Cover image for Q-ships versus U-boats : America's secret project
Q-ships versus U-boats : America's secret project
Beyer, Kenneth M., 1920-
Personal Author:
Publication Information:
Annapolis, Md. : Naval Institute Press, [1999]

Physical Description:
xx, 236 pages : illustrations, maps ; 24 cm
Corporate Subject:

Format :


Call Number
Material Type
Home Location
Item Holds
D783 .B49 1999 Adult Non-Fiction Non-Fiction Area

On Order



Draws on personal experience and interviews with participants to critique Franklin Roosevelt's Project I.Q., which created heavily armed warships disguised as merchant ships to counteract U-boat operations during World War I.

Reviews 2

Booklist Review

The American effort in World War II to use Q-ships (disguised merchant vessels, intended to provoke submarine attacks and then fight back) is a little-known sidebar to the navy's antisubmarine effort. It now has a proper chronicler in Beyer, the supply officer of one of the two elderly freighters converted for the purpose, U.S.S. Asterion. He chronicles the secret recruiting of the crews and equipping of the ships and their eventual deployment at sea, along with parallel aspects of the careers of the German submariners who ended up fighting them. Neither Q-ship sank a German submarine, although Asterion put up some good fights, and her sister ship Atik was lost with all hands, an episode that the author reconstructs in a fashion both dramatic and plausible. This is one of those Naval Institute volumes that is not really vital to anyone except serious students of naval history but is likely to be the only coverage of its subject for them. Libraries with naval buffs aboard, take note. --Roland Green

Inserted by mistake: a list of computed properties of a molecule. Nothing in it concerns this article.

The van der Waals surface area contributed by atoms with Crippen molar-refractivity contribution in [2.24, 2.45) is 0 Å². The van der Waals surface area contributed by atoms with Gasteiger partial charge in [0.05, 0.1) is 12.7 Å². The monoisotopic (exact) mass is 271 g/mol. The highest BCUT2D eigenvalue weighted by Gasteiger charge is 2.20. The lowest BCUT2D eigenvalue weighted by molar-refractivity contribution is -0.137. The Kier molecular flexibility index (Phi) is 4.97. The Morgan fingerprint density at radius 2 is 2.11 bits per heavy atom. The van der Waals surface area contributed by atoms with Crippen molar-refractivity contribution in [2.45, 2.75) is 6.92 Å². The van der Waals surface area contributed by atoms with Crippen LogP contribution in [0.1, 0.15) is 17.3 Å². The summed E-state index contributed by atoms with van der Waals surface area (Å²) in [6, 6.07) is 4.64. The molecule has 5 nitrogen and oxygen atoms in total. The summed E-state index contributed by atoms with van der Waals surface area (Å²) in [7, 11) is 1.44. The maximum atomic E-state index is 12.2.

Choice Review

As an officer and crew member of the USS Asterion, one of the US Navy's two "Q ships" in operation in WW II, Beyer is well qualified to write on this topic. These two ships, the Asterion and USS Atik, were heavily armed naval vessels disguised as helpless merchantmen to lure unsuspecting German U-boats within range of the Q ship's guns and depth charges. This was a desperate, experimental, volunteer duty that failed. A few photos and some well-placed diagrams make for easy reading and a clear narrative. The one major fault in this work is found in chapter 7, where Beyer speculates in far too much detail about the unknown last hours of the Atik. His reconstruction amounts to historical fiction because there were no survivors and very little contact with the Atik as it was attacked by a German U-boat. The book is otherwise an interesting, well-told, and useful work on an obscure naval topic. There are 18 pages of footnotes and a limited bibliography. Upper-division undergraduates and graduate students. B. H. Groene; formerly, Southeastern Louisiana University